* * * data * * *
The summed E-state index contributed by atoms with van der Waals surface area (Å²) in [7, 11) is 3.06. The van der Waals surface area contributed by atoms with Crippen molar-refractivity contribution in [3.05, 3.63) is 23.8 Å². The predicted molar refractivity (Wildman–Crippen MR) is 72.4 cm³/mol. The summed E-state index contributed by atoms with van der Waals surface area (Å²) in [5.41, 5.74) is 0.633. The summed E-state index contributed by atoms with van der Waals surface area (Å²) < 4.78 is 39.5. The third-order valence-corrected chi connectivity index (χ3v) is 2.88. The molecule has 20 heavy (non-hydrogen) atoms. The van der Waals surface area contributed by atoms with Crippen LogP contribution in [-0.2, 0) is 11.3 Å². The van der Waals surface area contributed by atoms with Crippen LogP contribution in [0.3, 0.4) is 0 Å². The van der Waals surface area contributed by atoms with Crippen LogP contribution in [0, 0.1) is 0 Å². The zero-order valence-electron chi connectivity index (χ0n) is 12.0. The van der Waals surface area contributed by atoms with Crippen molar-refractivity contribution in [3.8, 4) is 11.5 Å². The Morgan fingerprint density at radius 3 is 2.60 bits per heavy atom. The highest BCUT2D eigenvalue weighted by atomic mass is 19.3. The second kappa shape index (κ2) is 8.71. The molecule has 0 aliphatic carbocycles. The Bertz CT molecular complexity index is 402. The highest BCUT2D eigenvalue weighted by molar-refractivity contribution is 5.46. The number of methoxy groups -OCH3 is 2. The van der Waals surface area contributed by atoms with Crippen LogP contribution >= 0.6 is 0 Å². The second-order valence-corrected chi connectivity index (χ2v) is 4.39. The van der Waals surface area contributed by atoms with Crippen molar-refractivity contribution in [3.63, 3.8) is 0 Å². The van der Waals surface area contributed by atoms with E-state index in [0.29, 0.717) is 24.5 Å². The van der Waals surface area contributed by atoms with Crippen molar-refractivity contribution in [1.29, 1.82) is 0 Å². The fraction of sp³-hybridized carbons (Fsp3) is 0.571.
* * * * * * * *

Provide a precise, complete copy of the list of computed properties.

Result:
The summed E-state index contributed by atoms with van der Waals surface area (Å²) in [7, 11) is 3.06. The van der Waals surface area contributed by atoms with Crippen molar-refractivity contribution in [3.05, 3.63) is 23.8 Å². The predicted molar refractivity (Wildman–Crippen MR) is 72.4 cm³/mol. The summed E-state index contributed by atoms with van der Waals surface area (Å²) in [5.41, 5.74) is 0.633. The summed E-state index contributed by atoms with van der Waals surface area (Å²) < 4.78 is 39.5. The third-order valence-corrected chi connectivity index (χ3v) is 2.88. The molecule has 20 heavy (non-hydrogen) atoms. The van der Waals surface area contributed by atoms with Crippen LogP contribution in [-0.2, 0) is 11.3 Å². The van der Waals surface area contributed by atoms with Crippen LogP contribution in [0.3, 0.4) is 0 Å². The van der Waals surface area contributed by atoms with Crippen LogP contribution in [0, 0.1) is 0 Å². The zero-order valence-electron chi connectivity index (χ0n) is 12.0. The van der Waals surface area contributed by atoms with Crippen molar-refractivity contribution in [3.8, 4) is 11.5 Å². The Morgan fingerprint density at radius 3 is 2.60 bits per heavy atom. The highest BCUT2D eigenvalue weighted by atomic mass is 19.3. The second kappa shape index (κ2) is 8.71. The molecule has 0 aliphatic carbocycles. The Bertz CT molecular complexity index is 402. The highest BCUT2D eigenvalue weighted by molar-refractivity contribution is 5.46. The number of methoxy groups -OCH3 is 2. The van der Waals surface area contributed by atoms with Crippen LogP contribution >= 0.6 is 0 Å². The second-order valence-corrected chi connectivity index (χ2v) is 4.39. The van der Waals surface area contributed by atoms with Crippen molar-refractivity contribution in [3.63, 3.8) is 0 Å². The van der Waals surface area contributed by atoms with E-state index in [0.29, 0.717) is 24.5 Å². The van der Waals surface area contributed by atoms with Crippen molar-refractivity contribution in [1.29, 1.82) is 0 Å². The fraction of sp³-hybridized carbons (Fsp3) is 0.571.